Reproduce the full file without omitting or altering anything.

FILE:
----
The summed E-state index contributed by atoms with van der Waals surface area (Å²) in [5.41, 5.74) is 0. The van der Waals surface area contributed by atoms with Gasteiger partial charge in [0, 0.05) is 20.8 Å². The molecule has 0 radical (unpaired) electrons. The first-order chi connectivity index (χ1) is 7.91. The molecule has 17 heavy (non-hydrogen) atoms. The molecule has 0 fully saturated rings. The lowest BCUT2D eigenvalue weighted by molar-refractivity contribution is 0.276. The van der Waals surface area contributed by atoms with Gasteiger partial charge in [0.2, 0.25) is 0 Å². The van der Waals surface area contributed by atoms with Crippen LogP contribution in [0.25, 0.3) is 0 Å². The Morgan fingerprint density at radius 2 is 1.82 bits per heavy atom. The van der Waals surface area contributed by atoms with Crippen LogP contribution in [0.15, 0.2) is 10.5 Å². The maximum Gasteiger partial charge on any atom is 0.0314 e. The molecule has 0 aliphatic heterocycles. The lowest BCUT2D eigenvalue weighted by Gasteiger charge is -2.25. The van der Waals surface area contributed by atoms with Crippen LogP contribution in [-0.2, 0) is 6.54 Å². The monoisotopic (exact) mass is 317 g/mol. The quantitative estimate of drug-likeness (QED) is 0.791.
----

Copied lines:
The summed E-state index contributed by atoms with van der Waals surface area (Å²) in [5.41, 5.74) is 0. The van der Waals surface area contributed by atoms with Gasteiger partial charge in [0, 0.05) is 20.8 Å². The molecule has 0 radical (unpaired) electrons. The first-order chi connectivity index (χ1) is 7.91. The molecule has 17 heavy (non-hydrogen) atoms. The molecule has 0 fully saturated rings. The lowest BCUT2D eigenvalue weighted by molar-refractivity contribution is 0.276. The van der Waals surface area contributed by atoms with Gasteiger partial charge in [0.2, 0.25) is 0 Å². The van der Waals surface area contributed by atoms with Crippen LogP contribution in [0.25, 0.3) is 0 Å². The Morgan fingerprint density at radius 2 is 1.82 bits per heavy atom. The van der Waals surface area contributed by atoms with Crippen LogP contribution in [0.15, 0.2) is 10.5 Å². The maximum Gasteiger partial charge on any atom is 0.0314 e. The molecule has 0 aliphatic heterocycles. The lowest BCUT2D eigenvalue weighted by Gasteiger charge is -2.25. The van der Waals surface area contributed by atoms with Crippen LogP contribution in [-0.2, 0) is 6.54 Å². The monoisotopic (exact) mass is 317 g/mol. The quantitative estimate of drug-likeness (QED) is 0.791.